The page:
As horse owners, trainers, breeders, and managers the most basic issue we address daily is what to feed our horses. There are countless types of hard feeds, hay and roughage out there to choose from, and everyone has an opinion on what and how much should be fed. When in active training, proper nutrition for horses is even more important.
This five-part series will take a closer look at the factors that influence nutrition for horses. It will also provide an outline for how to design a feeding program that is both appropriate and safe, based on your horse’s individual needs.
Why Rethinking the Differences Between Your Horse’s Nutritional Needs vs. Today’s Feeding Norms is Important
A pasture that offers a variety of grasses, edible weeds, shrubs and flowers may look ugly, but can provide a non-working horse all of the nutrients he needs for a balanced diet. Most of the time, this horse probably won’t need much intervention to get a balanced diet that fits his needs. He’s living exactly how his ancestors lived, on a slow and steady forage diet that is appropriate for a horse’s digestive system and overall health.
A performance horse is being asked to expend considerably more energy. We often try to compensate for greater energy needs by giving performance horses large amounts (more than 4 lbs. of dry weight) of hard-to-digest feed two or three times a day. And somewhere along the line, this feed practice became the norm for nearly all horses — whether they actually need the extra energy and nutrition or not.
Here’s the problem: horses’ digestive systems aren’t designed to process grain feed, especially so much fed all at once. Grain feed (e.g.: oats, corn, barley, wheat, rice) contains higher levels of simple carbohydrates and starches that can be difficult for a horse’s GI tract to digest properly. This can modify the horse’s natural digestive balance, especially in the hindgut, which can affect the horse’s weight, condition, health and more. In turn, this can impact a horse’s behavior and ability to perform to his full potential.
3 Factors for Evaluating Your Horse’s Actual Nutritional Needs
If your horse isn’t getting all of the available nutrients from his feed (or is dealing with poor digestive health), he’s probably not behaving or performing at his best. It can be hard to judge whether a horse is nutritionally sound or not — and if he’s not exhibiting obvious signs, you may think he’s just fine.
But even if your horse appears outwardly to be in good health, it’s worth evaluating three main factors that influence every horse’s nutritional needs:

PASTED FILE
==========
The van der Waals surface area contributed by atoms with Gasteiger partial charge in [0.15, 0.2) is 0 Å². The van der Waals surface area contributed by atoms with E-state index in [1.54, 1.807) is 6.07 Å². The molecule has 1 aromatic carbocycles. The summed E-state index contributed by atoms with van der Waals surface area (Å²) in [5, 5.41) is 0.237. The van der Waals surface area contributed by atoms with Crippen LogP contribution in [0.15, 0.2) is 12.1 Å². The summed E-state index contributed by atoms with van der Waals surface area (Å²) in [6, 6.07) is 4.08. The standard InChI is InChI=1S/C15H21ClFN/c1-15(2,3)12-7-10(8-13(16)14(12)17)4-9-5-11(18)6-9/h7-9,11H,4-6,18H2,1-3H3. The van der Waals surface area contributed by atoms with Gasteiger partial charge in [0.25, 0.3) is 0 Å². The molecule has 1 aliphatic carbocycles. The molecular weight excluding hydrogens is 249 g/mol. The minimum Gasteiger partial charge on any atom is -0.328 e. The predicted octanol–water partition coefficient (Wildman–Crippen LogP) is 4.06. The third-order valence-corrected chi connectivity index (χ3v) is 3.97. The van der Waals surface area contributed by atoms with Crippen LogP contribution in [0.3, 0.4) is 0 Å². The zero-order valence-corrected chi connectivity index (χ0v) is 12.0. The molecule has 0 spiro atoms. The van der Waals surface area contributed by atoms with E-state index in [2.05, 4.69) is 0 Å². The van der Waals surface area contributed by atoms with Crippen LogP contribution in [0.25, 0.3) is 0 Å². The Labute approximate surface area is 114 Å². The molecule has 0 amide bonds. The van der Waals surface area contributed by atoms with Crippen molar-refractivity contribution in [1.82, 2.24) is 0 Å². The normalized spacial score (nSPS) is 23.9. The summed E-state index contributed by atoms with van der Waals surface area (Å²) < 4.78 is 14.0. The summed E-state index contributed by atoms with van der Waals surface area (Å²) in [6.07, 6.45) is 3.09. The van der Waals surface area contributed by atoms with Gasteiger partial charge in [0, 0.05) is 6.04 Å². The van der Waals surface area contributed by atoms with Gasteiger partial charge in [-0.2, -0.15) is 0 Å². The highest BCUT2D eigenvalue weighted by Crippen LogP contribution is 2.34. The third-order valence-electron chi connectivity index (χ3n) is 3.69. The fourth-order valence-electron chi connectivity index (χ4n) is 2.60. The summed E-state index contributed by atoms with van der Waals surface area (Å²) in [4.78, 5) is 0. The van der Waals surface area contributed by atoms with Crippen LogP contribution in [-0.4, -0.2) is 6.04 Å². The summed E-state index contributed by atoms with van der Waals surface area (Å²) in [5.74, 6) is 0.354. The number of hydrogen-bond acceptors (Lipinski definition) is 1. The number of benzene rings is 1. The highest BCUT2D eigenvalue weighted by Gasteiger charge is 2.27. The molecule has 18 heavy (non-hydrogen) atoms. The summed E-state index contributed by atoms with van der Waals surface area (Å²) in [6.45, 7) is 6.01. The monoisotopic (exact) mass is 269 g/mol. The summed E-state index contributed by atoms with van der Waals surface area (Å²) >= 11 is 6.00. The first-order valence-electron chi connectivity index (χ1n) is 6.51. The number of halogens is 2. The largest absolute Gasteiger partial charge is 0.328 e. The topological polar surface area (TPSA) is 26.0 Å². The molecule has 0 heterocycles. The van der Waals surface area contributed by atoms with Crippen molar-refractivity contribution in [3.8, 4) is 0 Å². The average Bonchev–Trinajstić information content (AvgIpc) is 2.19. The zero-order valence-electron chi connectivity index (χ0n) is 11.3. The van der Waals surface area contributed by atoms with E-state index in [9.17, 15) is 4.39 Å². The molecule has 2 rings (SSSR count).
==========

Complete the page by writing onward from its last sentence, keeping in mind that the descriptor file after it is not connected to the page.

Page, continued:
- Horse-specific factors, or the horse’s specific age, breed, body type, discipline, activity level, and individual health needs
- Dietary factors, or the horse’s current diet and any specific nutrient requirements that aren’t being met, relative to his needs
- Feeding-management factors, including the frequency, timing, location and method of feeding.
This method of assessing an animal’s nutritional program was adapted from a model introduced by the American College of Veterinary Nutrition. You may not take the time to do this three-step analysis every time you change your horse’s schedule, but by presenting an ideal model, we hope to help you develop your own customized approach to feeding.
This series will take a closer look at how those three factors can influence what, how, and when you feed your horse — and why each matters. In parts 2, 3 and 4, we’ll address each of the factors above separately. We’ll wrap up in part 5 by showing how these three factors can be applied with an example program based on this model. In the process, maybe you’ll discover that you’re doing everything exactly right — but if not, we can help you rethink how and what you feed to create the basis of a program that better meets your horse’s unique needs.
Remember that every horse is an individual and should be fed as such. Horses with special needs, such as allergies, diseases or other conditions that require particular nutritional support, will require additional customization. Always talk to a nutritionist or your vet who is qualified in the field of equine nutrition before making major changes. The American College of Veterinary Nutrition maintains a database of ACVN Diplomates who are specialists in veterinary nutrition.
Up Next: Part 2: Horse Factors that Influence Nutritional Needs
We’ll look at how a horse’s body type, usage, levels and types of training, and other individual factors can affect his nutritional needs in the second post of this series. Be sure to subscribe to the SUCCEED blog so you don’t miss any part of this series.
And remember that the first step in implementing a new feeding regime is to start with a healthy digestive system. SUCCEED is appropriate in supporting digestive health for horses of all ages, conditions and life stages, making it part of any program you implement.
This series was reviewed separately by two independent experts. One is a board-certified veterinary nutritionist who wishes to remain anonymous. The other is Juliet M. Getty, Ph.D. an equine nutritionist, writer, consultant and speaker. Dr. Getty currently serves as a panelist of the Equine Sciences Academy and formerly as contributing nutrition editor for Horse Journal.